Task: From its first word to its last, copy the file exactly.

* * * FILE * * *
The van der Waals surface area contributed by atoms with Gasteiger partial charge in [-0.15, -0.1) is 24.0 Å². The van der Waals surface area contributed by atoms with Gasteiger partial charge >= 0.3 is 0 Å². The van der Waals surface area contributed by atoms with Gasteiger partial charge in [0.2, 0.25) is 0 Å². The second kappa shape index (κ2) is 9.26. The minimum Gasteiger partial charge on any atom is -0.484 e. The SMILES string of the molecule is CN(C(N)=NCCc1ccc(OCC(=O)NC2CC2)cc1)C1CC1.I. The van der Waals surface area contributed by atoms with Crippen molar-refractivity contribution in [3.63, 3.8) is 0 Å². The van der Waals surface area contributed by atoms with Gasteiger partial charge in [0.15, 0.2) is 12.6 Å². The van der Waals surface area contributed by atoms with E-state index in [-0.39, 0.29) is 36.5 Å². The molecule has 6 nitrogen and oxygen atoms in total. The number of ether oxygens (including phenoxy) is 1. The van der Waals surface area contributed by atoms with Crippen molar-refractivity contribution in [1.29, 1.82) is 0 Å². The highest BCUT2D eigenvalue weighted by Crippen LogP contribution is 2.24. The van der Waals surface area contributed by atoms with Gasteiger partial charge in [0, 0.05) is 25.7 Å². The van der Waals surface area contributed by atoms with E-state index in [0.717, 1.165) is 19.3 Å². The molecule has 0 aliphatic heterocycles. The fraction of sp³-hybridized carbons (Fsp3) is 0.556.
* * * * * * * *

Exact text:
The van der Waals surface area contributed by atoms with Gasteiger partial charge in [-0.15, -0.1) is 24.0 Å². The van der Waals surface area contributed by atoms with Gasteiger partial charge >= 0.3 is 0 Å². The van der Waals surface area contributed by atoms with Gasteiger partial charge in [0.2, 0.25) is 0 Å². The second kappa shape index (κ2) is 9.26. The minimum Gasteiger partial charge on any atom is -0.484 e. The SMILES string of the molecule is CN(C(N)=NCCc1ccc(OCC(=O)NC2CC2)cc1)C1CC1.I. The van der Waals surface area contributed by atoms with Crippen molar-refractivity contribution in [3.63, 3.8) is 0 Å². The van der Waals surface area contributed by atoms with Gasteiger partial charge in [0.15, 0.2) is 12.6 Å². The van der Waals surface area contributed by atoms with E-state index in [-0.39, 0.29) is 36.5 Å². The molecule has 6 nitrogen and oxygen atoms in total. The number of ether oxygens (including phenoxy) is 1. The van der Waals surface area contributed by atoms with Crippen molar-refractivity contribution in [1.29, 1.82) is 0 Å². The highest BCUT2D eigenvalue weighted by Crippen LogP contribution is 2.24. The van der Waals surface area contributed by atoms with Gasteiger partial charge in [0, 0.05) is 25.7 Å². The van der Waals surface area contributed by atoms with E-state index in [0.717, 1.165) is 19.3 Å². The molecule has 0 aliphatic heterocycles. The fraction of sp³-hybridized carbons (Fsp3) is 0.556.